This was a turning point in European, and world, history. A 1000-year-long economic system was being overturned and what replaced it was up for grabs. Was it going to be communalism, where resources were shared in common? Or would something else emerge? Of course, we know now that something else did emerge: capitalism. It took a long time for Europe to transition between feudalism and capitalism as we know it — hundreds of years. And the history of that violent and bloody transition is largely unknown to us.

How did some people acquire the capital — the large amount of money needed — to start a profitable industry? How did they get the funds to do the research and development necessary to bring about the great inventions of the industrial age, all of which required loads of capital? And how did some people become workers in those factories or mines? Last summer, we visited a slate mine in Wales. We learned of workers as young as 8 who would go down into the belly of a mountain for 12 hours a day, six days a week and dynamite slate out of it. It was, needless to say, incredibly dangerous work. And they worked in complete darkness because the mine owners didn’t supply lighting for them. They had to buy their own candles and matches, and they didn’t have a lot of money for this. So, every once in a while, they would light a candle to see what they were doing. I left there wondering, “Why in the world would anyone leave their farm where you get to milk cows in daylight to do something like this?”

So how do you get capitalists — people who have accumulated capital — and how do you get workers? How did that history go down? Well, you have to get the peasants off their land because so long as they have access to land by which they can support themselves, they are not going to go willingly into a suffocating factory or a lightless mine for 12 hours a day and become “wage slaves.”  In addition to expropriating peasant land, you have to “privatize” the commons — the rivers, the woods, the pastures — so that the peasants can’t get the other necessities they need to live.  And then you train them to be workers. As my sociologist husband, Jerome, said to me: “Workers don’t just become workers overnight. They have to be taught how to be workers, how to live by the clock and how to do one repetitive thing over and over and over. They had to lock people into the first factories because no one wanted to be there.” People had to be formed into folks willing to work in an unlighted mine for 12 hours a day. And more than anything else, they needed to have no other choice.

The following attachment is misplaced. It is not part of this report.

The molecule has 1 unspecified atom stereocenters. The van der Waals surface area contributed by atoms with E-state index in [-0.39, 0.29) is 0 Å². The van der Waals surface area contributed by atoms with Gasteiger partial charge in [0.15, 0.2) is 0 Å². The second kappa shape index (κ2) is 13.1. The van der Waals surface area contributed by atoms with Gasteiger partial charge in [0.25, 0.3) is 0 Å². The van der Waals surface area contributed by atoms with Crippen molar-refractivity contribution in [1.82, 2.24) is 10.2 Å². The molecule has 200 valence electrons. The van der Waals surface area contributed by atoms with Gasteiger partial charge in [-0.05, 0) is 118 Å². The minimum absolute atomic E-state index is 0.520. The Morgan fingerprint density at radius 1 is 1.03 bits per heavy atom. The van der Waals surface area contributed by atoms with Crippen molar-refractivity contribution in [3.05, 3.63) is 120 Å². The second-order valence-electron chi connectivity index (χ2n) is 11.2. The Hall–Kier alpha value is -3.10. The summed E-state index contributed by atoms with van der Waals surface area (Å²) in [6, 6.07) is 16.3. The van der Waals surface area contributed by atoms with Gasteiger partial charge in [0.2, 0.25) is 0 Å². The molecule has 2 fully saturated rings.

You also make an all-out assault on women and their freedom and their value and their reproductive rights. A capitalist economy needs workers, more than it even needs land. And so you criminalize contraception and abortion, all of which happened in the transition to capitalism. In addition, you devalue the work of women because it doesn’t produce a wage. The men may go to the mines and work for pay, but the women need to stay at home and cook and clean and raise babies, work which sustains and creates all of those workers and all of which is, blessedly, done for free, because it’s not paid labor in a capitalist economy and is, therefore, worth literally nothing, even though it very much benefits the capitalists.